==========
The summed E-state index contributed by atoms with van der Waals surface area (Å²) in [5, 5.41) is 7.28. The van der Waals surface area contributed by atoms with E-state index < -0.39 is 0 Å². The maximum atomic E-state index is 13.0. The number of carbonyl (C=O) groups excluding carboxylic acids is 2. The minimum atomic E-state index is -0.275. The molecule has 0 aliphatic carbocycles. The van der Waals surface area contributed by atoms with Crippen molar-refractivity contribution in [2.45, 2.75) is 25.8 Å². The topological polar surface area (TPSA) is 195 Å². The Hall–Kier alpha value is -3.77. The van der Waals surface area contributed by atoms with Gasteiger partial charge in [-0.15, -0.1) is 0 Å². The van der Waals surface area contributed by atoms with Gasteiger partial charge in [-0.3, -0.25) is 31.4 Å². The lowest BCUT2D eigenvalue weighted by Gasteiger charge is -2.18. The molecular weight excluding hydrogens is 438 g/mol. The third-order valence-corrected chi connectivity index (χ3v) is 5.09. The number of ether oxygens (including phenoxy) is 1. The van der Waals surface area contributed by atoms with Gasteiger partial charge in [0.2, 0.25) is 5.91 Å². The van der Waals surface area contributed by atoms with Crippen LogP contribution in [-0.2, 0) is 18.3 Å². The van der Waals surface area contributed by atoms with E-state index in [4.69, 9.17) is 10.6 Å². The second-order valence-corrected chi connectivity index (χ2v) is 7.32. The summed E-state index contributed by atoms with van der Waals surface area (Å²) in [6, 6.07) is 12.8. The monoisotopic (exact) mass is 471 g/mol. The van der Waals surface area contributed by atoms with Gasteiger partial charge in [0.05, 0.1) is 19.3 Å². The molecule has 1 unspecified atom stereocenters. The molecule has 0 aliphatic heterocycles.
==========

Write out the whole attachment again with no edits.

The summed E-state index contributed by atoms with van der Waals surface area (Å²) in [5, 5.41) is 7.28. The van der Waals surface area contributed by atoms with E-state index < -0.39 is 0 Å². The maximum atomic E-state index is 13.0. The number of carbonyl (C=O) groups excluding carboxylic acids is 2. The minimum atomic E-state index is -0.275. The molecule has 0 aliphatic carbocycles. The van der Waals surface area contributed by atoms with Crippen molar-refractivity contribution in [2.45, 2.75) is 25.8 Å². The topological polar surface area (TPSA) is 195 Å². The Hall–Kier alpha value is -3.77. The van der Waals surface area contributed by atoms with Gasteiger partial charge in [-0.15, -0.1) is 0 Å². The van der Waals surface area contributed by atoms with Gasteiger partial charge in [-0.3, -0.25) is 31.4 Å². The lowest BCUT2D eigenvalue weighted by Gasteiger charge is -2.18. The molecular weight excluding hydrogens is 438 g/mol. The third-order valence-corrected chi connectivity index (χ3v) is 5.09. The number of ether oxygens (including phenoxy) is 1. The van der Waals surface area contributed by atoms with Gasteiger partial charge in [0.2, 0.25) is 5.91 Å². The van der Waals surface area contributed by atoms with Crippen LogP contribution in [-0.2, 0) is 18.3 Å². The van der Waals surface area contributed by atoms with E-state index in [4.69, 9.17) is 10.6 Å². The second-order valence-corrected chi connectivity index (χ2v) is 7.32. The summed E-state index contributed by atoms with van der Waals surface area (Å²) in [6, 6.07) is 12.8. The monoisotopic (exact) mass is 471 g/mol. The van der Waals surface area contributed by atoms with Gasteiger partial charge in [0.05, 0.1) is 19.3 Å². The molecule has 1 unspecified atom stereocenters. The molecule has 0 aliphatic heterocycles.